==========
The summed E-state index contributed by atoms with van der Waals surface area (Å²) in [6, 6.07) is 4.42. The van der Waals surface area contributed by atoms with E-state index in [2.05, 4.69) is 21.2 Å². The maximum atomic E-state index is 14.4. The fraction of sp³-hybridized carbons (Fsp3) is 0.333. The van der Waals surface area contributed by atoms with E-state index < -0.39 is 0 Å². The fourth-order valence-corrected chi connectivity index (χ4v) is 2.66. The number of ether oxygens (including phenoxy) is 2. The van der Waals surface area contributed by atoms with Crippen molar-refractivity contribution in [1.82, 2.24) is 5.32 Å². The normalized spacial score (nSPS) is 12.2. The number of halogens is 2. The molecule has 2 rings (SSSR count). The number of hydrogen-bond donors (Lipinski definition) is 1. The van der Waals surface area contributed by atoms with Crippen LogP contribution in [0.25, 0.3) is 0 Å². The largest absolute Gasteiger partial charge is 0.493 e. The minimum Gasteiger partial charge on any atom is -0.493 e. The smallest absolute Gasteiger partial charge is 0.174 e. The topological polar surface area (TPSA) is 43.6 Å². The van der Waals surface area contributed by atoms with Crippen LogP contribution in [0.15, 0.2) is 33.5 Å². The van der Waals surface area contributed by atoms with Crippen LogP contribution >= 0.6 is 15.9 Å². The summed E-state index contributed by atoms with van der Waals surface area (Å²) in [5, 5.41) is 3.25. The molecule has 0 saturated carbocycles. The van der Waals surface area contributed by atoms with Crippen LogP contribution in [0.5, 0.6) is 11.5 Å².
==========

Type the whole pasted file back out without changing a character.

The summed E-state index contributed by atoms with van der Waals surface area (Å²) in [6, 6.07) is 4.42. The van der Waals surface area contributed by atoms with E-state index in [2.05, 4.69) is 21.2 Å². The maximum atomic E-state index is 14.4. The fraction of sp³-hybridized carbons (Fsp3) is 0.333. The van der Waals surface area contributed by atoms with E-state index < -0.39 is 0 Å². The fourth-order valence-corrected chi connectivity index (χ4v) is 2.66. The number of ether oxygens (including phenoxy) is 2. The van der Waals surface area contributed by atoms with Crippen molar-refractivity contribution in [1.82, 2.24) is 5.32 Å². The normalized spacial score (nSPS) is 12.2. The number of halogens is 2. The molecule has 2 rings (SSSR count). The number of hydrogen-bond donors (Lipinski definition) is 1. The van der Waals surface area contributed by atoms with Crippen LogP contribution in [0.25, 0.3) is 0 Å². The largest absolute Gasteiger partial charge is 0.493 e. The minimum Gasteiger partial charge on any atom is -0.493 e. The smallest absolute Gasteiger partial charge is 0.174 e. The topological polar surface area (TPSA) is 43.6 Å². The van der Waals surface area contributed by atoms with Crippen LogP contribution in [0.15, 0.2) is 33.5 Å². The van der Waals surface area contributed by atoms with Crippen LogP contribution >= 0.6 is 15.9 Å². The summed E-state index contributed by atoms with van der Waals surface area (Å²) in [5, 5.41) is 3.25. The molecule has 0 saturated carbocycles. The van der Waals surface area contributed by atoms with Crippen LogP contribution in [0.5, 0.6) is 11.5 Å².